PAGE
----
“Cooking shouldn’t just be about making a delicious dish—owning the process and enjoying the experience ought to be just as important as the meal itself. The new Joy of Cooking is a reminder that nothing can compare to gathering around the table for a home cooked meal with the people who matter most.” —Joanna Gaines, author of Magnolia Table
“Generation after generation, Joy has been a warm, encouraging presence in American kitchens, teaching us to cook with grace and humor. This luminous new edition continues on that important tradition while seamlessly weaving in modern touches, making it all the more indispensable for generations to come.” —Samin Nosrat, author of Salt, Fat, Acid, Heat
In the nearly ninety years since Irma S. Rombauer self-published the first three thousand copies of Joy of Cooking in 1931, it has become the kitchen bible, with more than 20 million copies in print. This new edition of Joy has been thoroughly revised and expanded by Irma’s great-grandson John Becker and his wife, Megan Scott.
John and Megan developed more than six hundred new recipes for this edition, tested and tweaked thousands of classic recipes, and updated every section of every chapter to reflect the latest ingredients and techniques available to today’s home cooks. Their strategy for revising this edition was the same one Irma and Marion employed: Vet, research, and improve Joy’s coverage of legacy recipes while introducing new dishes, modern cooking techniques, and comprehensive information on ingredients now available at farmers’ markets and grocery stores.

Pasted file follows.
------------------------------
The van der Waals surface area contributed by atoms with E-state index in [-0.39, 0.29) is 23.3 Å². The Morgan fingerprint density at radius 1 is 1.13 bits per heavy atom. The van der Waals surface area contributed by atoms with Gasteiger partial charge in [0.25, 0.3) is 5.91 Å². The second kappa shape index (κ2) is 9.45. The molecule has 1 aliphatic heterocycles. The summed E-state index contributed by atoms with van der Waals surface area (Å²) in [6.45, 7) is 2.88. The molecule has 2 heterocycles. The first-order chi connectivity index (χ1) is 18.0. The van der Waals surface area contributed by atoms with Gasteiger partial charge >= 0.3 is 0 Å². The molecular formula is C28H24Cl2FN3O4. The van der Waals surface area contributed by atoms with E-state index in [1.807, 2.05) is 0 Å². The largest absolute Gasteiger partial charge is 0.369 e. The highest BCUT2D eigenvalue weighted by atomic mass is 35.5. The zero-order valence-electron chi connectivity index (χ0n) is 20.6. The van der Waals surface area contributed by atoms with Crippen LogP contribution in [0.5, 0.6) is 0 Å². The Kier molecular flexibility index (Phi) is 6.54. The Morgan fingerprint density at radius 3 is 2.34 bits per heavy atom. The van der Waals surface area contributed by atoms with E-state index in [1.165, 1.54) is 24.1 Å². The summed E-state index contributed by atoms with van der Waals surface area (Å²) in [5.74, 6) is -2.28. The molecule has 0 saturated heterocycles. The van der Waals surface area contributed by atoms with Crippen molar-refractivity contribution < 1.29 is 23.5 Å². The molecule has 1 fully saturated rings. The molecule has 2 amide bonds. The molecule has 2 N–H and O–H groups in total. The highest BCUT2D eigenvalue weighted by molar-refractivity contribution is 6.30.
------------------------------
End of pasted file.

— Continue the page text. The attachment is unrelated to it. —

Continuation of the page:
You will find tried-and-true favorites like Banana Bread Cockaigne, Chocolate Chip Cookies, and Southern Corn Bread—all retested and faithfully improved—as well as new favorites like Chana Masala, Beef Rendang, Megan’s Seeded Olive Oil Granola, and Smoked Pork Shoulder. In addition to a thoroughly modernized vegetable chapter, there are many more vegan and vegetarian recipes, including Caramelized Tamarind Tempeh, Crispy Pan-Fried Tofu, Spicy Chickpea Soup, and Roasted Mushroom Burgers. Joy’s baking chapters now include gram weights for accuracy, along with a refreshed lineup of baked goods like Cannelés de Bordeaux, Rustic No-Knead Sourdough, Ciabatta, Chocolate-Walnut Babka, and Chicago-Style Deep-Dish Pizza, as well as gluten-free recipes for pizza dough and yeast breads.